Many people in the industry talk about “test and inspection”, but the correct term is “inspection and test”. This is because it makes sense to inspect first and test second. It’s very simple: how can you test something that hasn’t been tested yet?
Simply put, it’s a method of testing to ensure that an electrical circuit is working properly and safely before an electrician turns on the power. It is also a set of processes and procedures that must be followed, including the use of test equipment to measure whether the installation is working as intended, according to wiring rules.
We inspect and test the installation, as far as reasonably practicable, to ensure that it complies with the requirements of BS7671 (Electrical Installations Regulations) and other applicable legislation, and hand it over to you during and after completion of the work. In addition, all electrical installations must be inspected and tested regularly. For example, an EICR (Electrical Installation Condition Report) for existing installations.
This applies to all areas of electrical installation, whether for private, commercial, or industrial use.
Before inspection and testing
Before starting any work, it is important to follow safety precautions. This protects your health and safety and that of others.
It is important to ensure the safety of people, livestock, and property from hazards and damage caused by electrical installations. In essence, this means that the risk of injury is assessed by such things as
- Electrical shocks
- Burns and fires
- Other moving equipment
- Power supply failure
- Electric arc or burn
It is important that others, especially other employees on-site, know that you are performing inspections and testing.
Therefore, it is important that switchboards and control devices are appropriately marked or identified when you are performing inspections and tests. This means that you should not inadvertently turn on or attempt to use equipment that is being inspected or tested.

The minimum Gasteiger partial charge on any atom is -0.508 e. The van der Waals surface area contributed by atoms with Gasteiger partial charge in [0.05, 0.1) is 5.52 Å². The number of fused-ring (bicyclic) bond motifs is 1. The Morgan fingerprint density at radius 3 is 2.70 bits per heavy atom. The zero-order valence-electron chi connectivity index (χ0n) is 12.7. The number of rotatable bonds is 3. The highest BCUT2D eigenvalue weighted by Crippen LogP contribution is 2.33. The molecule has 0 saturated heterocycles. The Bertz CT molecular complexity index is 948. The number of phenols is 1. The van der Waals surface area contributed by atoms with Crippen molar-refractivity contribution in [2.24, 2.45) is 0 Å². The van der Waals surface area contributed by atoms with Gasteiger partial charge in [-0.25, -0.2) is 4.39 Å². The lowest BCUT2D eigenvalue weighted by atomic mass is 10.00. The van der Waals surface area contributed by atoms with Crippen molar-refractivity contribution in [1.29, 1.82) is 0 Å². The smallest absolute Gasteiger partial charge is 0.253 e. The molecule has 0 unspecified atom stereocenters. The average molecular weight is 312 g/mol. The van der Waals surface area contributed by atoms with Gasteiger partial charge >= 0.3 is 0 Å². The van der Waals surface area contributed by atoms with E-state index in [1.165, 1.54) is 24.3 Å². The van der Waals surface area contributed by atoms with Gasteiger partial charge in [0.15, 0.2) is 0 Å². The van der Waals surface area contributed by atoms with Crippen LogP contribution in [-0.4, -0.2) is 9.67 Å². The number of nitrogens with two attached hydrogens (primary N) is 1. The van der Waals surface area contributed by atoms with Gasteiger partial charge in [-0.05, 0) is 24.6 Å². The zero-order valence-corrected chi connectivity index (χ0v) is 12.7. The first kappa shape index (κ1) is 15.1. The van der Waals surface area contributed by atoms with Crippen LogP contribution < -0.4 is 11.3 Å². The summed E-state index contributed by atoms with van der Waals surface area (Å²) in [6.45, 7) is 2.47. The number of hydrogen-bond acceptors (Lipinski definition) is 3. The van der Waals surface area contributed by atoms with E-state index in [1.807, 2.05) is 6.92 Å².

These measures may seem a bit extreme, but remember that they are not a confirmation of safety and should only be viewed as a potential hazard. It is best to play it safe.
Who can perform inspections and tests?
Only competent people with the required experience and qualifications can perform inspections and tests. For those who wish to perform inspections and tests, we offer the following courses
- City & Guilds 2392 – for those who perform inspections and tests of installations in residential areas themselves.
- City & Guilds 2394 – for those who already have some knowledge of inspection, testing, and handling of three-phase equipment.
- Also city & Guilds 2395 Course – Regular Inspection and Testing For those who have a solid understanding of inspection and testing.
What is an inspection?
It is performed prior to testing, usually on equipment disconnected from the grid.
The purpose of the inspection is to ensure that the installed equipment is
- complies with applicable standards (usually with the installer’s or manufacturer’s certification mark)
- is of the correct type and has been installed according to instructions; and
- is free of damage or defects that could cause safety problems.
During the inspection, a number of factors relevant to the installation are checked. If necessary, the inspection can also be performed during installation. The items to be inspected are listed in rule 611.3 Inspection of BS7671.
What is testing?
It is important that the tests be performed with the appropriate equipment and methods and that the results be compared to the relevant standards in Rules 612.2 through 612.13.
In addition, the tests must be performed in a specific sequence to ensure that the facility can be energized. The test procedures are described in Rules 612.2 through 612.6.
If any part of this test fails, that test and all other tests already performed must be repeated after the error is corrected. This is because the test results may not be accurate and may be influenced by the defect.
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